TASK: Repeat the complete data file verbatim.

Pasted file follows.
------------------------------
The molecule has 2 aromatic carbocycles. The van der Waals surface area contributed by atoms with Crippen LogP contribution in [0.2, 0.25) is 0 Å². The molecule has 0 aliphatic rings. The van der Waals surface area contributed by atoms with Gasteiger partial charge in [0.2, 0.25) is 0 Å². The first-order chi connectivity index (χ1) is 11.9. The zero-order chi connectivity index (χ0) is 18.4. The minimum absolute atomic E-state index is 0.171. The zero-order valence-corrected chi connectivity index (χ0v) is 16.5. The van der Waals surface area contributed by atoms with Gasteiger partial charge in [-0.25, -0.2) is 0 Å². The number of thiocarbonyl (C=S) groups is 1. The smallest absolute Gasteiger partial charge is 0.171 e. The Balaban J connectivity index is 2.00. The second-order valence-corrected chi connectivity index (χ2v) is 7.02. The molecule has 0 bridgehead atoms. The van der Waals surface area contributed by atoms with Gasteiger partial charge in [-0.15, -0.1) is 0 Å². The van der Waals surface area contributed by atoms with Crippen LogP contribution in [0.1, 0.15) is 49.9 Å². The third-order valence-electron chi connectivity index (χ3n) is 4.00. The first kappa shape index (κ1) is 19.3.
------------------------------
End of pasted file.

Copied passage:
The molecule has 2 aromatic carbocycles. The van der Waals surface area contributed by atoms with Crippen LogP contribution in [0.2, 0.25) is 0 Å². The molecule has 0 aliphatic rings. The van der Waals surface area contributed by atoms with Gasteiger partial charge in [0.2, 0.25) is 0 Å². The first-order chi connectivity index (χ1) is 11.9. The zero-order chi connectivity index (χ0) is 18.4. The minimum absolute atomic E-state index is 0.171. The zero-order valence-corrected chi connectivity index (χ0v) is 16.5. The van der Waals surface area contributed by atoms with Gasteiger partial charge in [-0.25, -0.2) is 0 Å². The number of thiocarbonyl (C=S) groups is 1. The smallest absolute Gasteiger partial charge is 0.171 e. The Balaban J connectivity index is 2.00. The second-order valence-corrected chi connectivity index (χ2v) is 7.02. The molecule has 0 bridgehead atoms. The van der Waals surface area contributed by atoms with Gasteiger partial charge in [-0.15, -0.1) is 0 Å². The van der Waals surface area contributed by atoms with Crippen LogP contribution in [0.1, 0.15) is 49.9 Å². The third-order valence-electron chi connectivity index (χ3n) is 4.00. The first kappa shape index (κ1) is 19.3.